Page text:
We are saving the lives of thousands of mothers and newborn babies, we are improving the services provided to the mothers and newborns by health facilities and we are empowering the community with maternal health information. These are some of the many results I want to mention!”

Do you remember an episode that has made a special impact on you during your time with Maternity Foundation?

“There was a pregnant mother I met 27km away from Gimbie, where there was only a private clinic. I was there for community work. She came to the clinic with labor and heavy bleeding. Since they couldn’t stop her bleeding, the clinic referred her to hospital, but there was no transportation. They asked me to help her get to the hospital. Since she was bleeding heavily, I didn’t know what to do. I simply bought two plastic bags, broke them open and put it on the car seat and made the mother sit on the plastic sheet to protect the car seat from blood.

When she arrived in the hospital, I called the doctor and he reviewed her. Since she had lost lots of blood, she needed blood transfusion while managing her labour. There was no blood to give her, and the husband refused to give his own blood, because he said he would die if he gave his blood. So, I donated one unit of blood and another person who was there as a missionary donated another unit of blood.

Finally, she gave birth. When the baby was born, he was born with open spine (spina bifida). It was the first time I saw the case even though I had heard about it. I was shocked. The baby wanted to breastfeed, but the health workers refused. The doctor told the midwives to inform the family and let the baby starve to death. When I heard this, it was another shock for me. On top of that, the midwives were afraid to inform the mother. I cried a lot and finally I went and talked to the mother and convinced her to see her baby. When she saw her baby she wept and her heart was broken.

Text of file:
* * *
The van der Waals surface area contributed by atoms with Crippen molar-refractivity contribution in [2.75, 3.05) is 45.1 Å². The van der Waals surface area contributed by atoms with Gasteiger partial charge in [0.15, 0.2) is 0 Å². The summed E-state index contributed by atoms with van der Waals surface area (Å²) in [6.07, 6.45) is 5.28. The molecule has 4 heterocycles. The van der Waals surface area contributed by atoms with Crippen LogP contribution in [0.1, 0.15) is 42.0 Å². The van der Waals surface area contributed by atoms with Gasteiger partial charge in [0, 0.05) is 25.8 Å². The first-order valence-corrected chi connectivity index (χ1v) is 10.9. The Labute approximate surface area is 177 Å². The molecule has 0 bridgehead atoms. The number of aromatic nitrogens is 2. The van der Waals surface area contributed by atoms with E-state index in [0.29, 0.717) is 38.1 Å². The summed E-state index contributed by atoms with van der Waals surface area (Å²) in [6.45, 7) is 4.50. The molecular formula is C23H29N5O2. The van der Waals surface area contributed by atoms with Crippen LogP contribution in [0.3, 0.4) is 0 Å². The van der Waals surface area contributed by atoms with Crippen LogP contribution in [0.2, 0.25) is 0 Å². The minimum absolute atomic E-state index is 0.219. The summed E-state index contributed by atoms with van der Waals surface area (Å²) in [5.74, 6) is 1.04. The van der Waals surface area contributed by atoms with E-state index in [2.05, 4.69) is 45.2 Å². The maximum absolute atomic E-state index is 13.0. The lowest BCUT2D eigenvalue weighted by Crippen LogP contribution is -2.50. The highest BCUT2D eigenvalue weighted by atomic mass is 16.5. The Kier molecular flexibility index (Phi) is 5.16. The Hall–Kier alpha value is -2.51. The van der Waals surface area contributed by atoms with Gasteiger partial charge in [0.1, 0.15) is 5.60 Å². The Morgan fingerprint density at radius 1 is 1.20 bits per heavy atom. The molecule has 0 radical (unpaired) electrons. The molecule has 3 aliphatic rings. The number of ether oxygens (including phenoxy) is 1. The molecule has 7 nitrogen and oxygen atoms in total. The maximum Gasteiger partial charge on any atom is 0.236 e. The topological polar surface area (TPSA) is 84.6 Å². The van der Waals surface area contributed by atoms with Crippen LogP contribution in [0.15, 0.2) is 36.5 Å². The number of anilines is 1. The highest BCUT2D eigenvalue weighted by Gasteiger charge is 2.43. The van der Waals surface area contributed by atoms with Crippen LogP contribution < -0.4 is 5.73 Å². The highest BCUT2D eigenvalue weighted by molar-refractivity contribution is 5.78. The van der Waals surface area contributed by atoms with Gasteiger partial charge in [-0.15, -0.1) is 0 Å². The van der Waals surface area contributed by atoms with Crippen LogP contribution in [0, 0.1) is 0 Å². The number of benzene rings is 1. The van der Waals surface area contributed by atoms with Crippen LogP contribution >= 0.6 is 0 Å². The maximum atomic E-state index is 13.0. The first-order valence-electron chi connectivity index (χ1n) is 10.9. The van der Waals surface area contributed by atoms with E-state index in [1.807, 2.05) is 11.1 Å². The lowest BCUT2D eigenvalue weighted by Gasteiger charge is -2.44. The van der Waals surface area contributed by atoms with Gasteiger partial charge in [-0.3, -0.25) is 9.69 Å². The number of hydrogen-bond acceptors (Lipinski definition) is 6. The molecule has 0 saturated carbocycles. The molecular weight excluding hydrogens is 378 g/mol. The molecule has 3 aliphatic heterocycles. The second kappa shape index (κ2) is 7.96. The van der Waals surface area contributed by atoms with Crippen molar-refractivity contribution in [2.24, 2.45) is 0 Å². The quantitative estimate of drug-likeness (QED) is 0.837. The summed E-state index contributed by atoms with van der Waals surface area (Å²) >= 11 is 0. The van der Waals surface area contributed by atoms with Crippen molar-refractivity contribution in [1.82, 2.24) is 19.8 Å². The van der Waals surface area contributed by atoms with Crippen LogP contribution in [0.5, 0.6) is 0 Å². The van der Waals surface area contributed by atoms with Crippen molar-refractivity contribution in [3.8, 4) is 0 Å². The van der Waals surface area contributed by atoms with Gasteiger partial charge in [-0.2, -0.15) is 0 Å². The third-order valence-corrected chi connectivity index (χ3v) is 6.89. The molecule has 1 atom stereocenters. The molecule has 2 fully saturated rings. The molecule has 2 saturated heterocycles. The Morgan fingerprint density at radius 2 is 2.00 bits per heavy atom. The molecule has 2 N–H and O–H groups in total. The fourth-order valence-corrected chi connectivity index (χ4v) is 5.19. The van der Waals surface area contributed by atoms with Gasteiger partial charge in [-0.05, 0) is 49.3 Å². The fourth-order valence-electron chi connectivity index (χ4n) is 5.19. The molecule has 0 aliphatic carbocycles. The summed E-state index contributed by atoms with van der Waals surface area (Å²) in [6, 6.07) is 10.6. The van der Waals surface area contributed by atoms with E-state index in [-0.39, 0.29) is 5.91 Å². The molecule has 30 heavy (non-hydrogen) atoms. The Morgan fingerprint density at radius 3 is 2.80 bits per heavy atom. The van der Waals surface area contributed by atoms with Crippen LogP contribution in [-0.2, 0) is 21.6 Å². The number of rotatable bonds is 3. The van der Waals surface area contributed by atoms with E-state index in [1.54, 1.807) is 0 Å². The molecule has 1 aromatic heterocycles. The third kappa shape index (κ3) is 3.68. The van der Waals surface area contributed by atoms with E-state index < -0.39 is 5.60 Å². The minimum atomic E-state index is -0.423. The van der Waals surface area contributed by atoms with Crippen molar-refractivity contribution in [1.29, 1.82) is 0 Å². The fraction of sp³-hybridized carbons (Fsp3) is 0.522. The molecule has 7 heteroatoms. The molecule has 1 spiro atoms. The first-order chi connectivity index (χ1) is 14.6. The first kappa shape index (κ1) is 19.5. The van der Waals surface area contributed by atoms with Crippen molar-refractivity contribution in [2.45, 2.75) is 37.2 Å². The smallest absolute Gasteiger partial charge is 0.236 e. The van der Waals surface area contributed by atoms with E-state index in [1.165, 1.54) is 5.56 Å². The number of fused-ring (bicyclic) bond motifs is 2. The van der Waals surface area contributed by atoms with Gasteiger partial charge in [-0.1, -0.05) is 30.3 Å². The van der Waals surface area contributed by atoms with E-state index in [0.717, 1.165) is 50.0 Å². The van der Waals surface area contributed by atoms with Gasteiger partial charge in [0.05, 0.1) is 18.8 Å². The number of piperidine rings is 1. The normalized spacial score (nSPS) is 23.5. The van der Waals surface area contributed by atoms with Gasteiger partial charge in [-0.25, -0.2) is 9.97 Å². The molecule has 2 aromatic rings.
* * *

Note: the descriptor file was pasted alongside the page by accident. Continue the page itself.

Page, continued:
It impacted my life and my work with Maternity Foundation. It made me decide to work with Maternity Foundation my whole life. I learned that insufficient intake of folic acid—a common B vitamin—in the mother’s diet is a key factor in causing spina bifida and other neural tube defects. Ever since, I started fighting with health workers to provide proper antenatal care services and folic acid. Additionally, I promoted the importance of folic acid in the community and that it is their right to ask and get them during their antenatal care visits.”

What inspires you in your daily work with Maternity Foundation? 

“I’m inspired by the change that I see in the community because of our work. And by the commitment and strong leadership of Maternity Foundation’s headquarters, and by their friendship and strong support. Also, I’m inspired by the good relationships and zeal for change among our West Wollega program staff”.

What are you most proud of in terms of what you and Maternity Foundation have accomplished in the past 10 years? 

“Maternity Foundation is one of the very few organizations that the zone government trusts and they fight to maintain our work. We are the only organization working on mHealth in the zone and the Safe Delivery App has brought significant change in the skills and knowledge of health workers in the zone. The health workers that use the App are easily passing the professional competency exam given by the region and some are accepted as college instructors.

We have managed to help the service of the hospitals improve highly. The number of hospital deliveries has grown from 20 a month to 200 a month within few years. The number of health workers trained in birth attendance by Maternity Foundation is over 300.”

Photos: Feyisa Gudeta doing community work in West Wollega in 2007 and with our patron, HRH Crown Princess Mary, in 2015.